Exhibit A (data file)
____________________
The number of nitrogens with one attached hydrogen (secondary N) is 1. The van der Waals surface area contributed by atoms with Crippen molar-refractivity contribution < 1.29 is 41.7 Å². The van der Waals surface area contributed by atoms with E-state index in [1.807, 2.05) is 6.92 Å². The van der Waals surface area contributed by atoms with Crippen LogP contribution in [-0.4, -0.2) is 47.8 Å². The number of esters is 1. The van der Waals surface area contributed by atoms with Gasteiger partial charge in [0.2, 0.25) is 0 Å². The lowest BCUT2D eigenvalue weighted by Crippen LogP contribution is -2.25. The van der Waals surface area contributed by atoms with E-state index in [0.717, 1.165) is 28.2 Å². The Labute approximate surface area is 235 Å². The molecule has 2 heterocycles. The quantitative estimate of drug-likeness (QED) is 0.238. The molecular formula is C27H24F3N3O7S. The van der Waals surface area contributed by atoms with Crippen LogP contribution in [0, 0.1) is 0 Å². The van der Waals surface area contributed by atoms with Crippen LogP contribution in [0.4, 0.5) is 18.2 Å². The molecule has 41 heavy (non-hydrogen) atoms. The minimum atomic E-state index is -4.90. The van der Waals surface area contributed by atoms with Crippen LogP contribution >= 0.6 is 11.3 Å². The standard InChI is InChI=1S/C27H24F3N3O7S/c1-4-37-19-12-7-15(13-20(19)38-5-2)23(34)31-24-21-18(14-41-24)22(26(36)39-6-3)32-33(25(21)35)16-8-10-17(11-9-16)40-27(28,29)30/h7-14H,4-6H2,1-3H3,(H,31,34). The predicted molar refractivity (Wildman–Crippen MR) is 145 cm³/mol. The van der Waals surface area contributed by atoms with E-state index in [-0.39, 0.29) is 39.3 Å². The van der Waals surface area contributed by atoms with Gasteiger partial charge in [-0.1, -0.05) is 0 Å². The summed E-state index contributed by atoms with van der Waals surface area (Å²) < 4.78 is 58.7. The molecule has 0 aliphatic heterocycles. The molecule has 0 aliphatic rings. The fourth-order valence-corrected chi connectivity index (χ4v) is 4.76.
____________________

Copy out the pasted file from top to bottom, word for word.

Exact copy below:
The number of nitrogens with one attached hydrogen (secondary N) is 1. The van der Waals surface area contributed by atoms with Crippen molar-refractivity contribution < 1.29 is 41.7 Å². The van der Waals surface area contributed by atoms with E-state index in [1.807, 2.05) is 6.92 Å². The van der Waals surface area contributed by atoms with Crippen LogP contribution in [-0.4, -0.2) is 47.8 Å². The number of esters is 1. The van der Waals surface area contributed by atoms with Gasteiger partial charge in [0.2, 0.25) is 0 Å². The lowest BCUT2D eigenvalue weighted by Crippen LogP contribution is -2.25. The van der Waals surface area contributed by atoms with E-state index in [0.717, 1.165) is 28.2 Å². The Labute approximate surface area is 235 Å². The molecule has 2 heterocycles. The quantitative estimate of drug-likeness (QED) is 0.238. The molecular formula is C27H24F3N3O7S. The van der Waals surface area contributed by atoms with Crippen LogP contribution in [0, 0.1) is 0 Å². The van der Waals surface area contributed by atoms with Crippen LogP contribution in [0.4, 0.5) is 18.2 Å². The molecule has 41 heavy (non-hydrogen) atoms. The minimum atomic E-state index is -4.90. The van der Waals surface area contributed by atoms with Crippen LogP contribution >= 0.6 is 11.3 Å². The standard InChI is InChI=1S/C27H24F3N3O7S/c1-4-37-19-12-7-15(13-20(19)38-5-2)23(34)31-24-21-18(14-41-24)22(26(36)39-6-3)32-33(25(21)35)16-8-10-17(11-9-16)40-27(28,29)30/h7-14H,4-6H2,1-3H3,(H,31,34). The predicted molar refractivity (Wildman–Crippen MR) is 145 cm³/mol. The van der Waals surface area contributed by atoms with E-state index in [-0.39, 0.29) is 39.3 Å². The van der Waals surface area contributed by atoms with Gasteiger partial charge in [-0.1, -0.05) is 0 Å². The summed E-state index contributed by atoms with van der Waals surface area (Å²) < 4.78 is 58.7. The molecule has 0 aliphatic heterocycles. The molecule has 0 aliphatic rings. The fourth-order valence-corrected chi connectivity index (χ4v) is 4.76.